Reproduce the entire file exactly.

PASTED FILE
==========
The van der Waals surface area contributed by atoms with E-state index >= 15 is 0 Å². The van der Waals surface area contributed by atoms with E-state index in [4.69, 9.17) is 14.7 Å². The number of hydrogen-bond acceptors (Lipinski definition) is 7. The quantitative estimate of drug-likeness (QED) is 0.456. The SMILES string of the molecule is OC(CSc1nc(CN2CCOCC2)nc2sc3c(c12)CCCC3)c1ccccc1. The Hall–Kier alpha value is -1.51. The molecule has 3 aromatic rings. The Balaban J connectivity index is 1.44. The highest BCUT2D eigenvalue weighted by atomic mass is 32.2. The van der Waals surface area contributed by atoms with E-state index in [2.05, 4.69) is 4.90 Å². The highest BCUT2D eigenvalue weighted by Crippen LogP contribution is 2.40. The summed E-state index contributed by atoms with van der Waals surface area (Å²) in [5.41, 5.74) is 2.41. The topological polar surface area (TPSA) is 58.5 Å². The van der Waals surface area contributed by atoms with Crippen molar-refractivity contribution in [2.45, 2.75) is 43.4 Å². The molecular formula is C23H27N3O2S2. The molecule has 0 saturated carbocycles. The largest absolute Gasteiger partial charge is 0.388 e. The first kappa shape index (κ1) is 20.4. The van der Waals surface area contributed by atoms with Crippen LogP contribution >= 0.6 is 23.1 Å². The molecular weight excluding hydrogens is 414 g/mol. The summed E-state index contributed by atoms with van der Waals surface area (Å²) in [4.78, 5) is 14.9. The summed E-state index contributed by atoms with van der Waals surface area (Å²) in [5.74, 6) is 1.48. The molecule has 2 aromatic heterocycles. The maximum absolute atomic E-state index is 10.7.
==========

The van der Waals surface area contributed by atoms with E-state index >= 15 is 0 Å². The van der Waals surface area contributed by atoms with E-state index in [4.69, 9.17) is 14.7 Å². The number of hydrogen-bond acceptors (Lipinski definition) is 7. The quantitative estimate of drug-likeness (QED) is 0.456. The SMILES string of the molecule is OC(CSc1nc(CN2CCOCC2)nc2sc3c(c12)CCCC3)c1ccccc1. The Hall–Kier alpha value is -1.51. The molecule has 3 aromatic rings. The Balaban J connectivity index is 1.44. The highest BCUT2D eigenvalue weighted by atomic mass is 32.2. The van der Waals surface area contributed by atoms with E-state index in [2.05, 4.69) is 4.90 Å². The highest BCUT2D eigenvalue weighted by Crippen LogP contribution is 2.40. The summed E-state index contributed by atoms with van der Waals surface area (Å²) in [5.41, 5.74) is 2.41. The topological polar surface area (TPSA) is 58.5 Å². The van der Waals surface area contributed by atoms with Crippen molar-refractivity contribution in [2.45, 2.75) is 43.4 Å². The molecular formula is C23H27N3O2S2. The molecule has 0 saturated carbocycles. The largest absolute Gasteiger partial charge is 0.388 e. The first kappa shape index (κ1) is 20.4. The van der Waals surface area contributed by atoms with Crippen LogP contribution >= 0.6 is 23.1 Å². The molecular weight excluding hydrogens is 414 g/mol. The summed E-state index contributed by atoms with van der Waals surface area (Å²) in [4.78, 5) is 14.9. The summed E-state index contributed by atoms with van der Waals surface area (Å²) in [5.74, 6) is 1.48. The molecule has 2 aromatic heterocycles. The maximum absolute atomic E-state index is 10.7.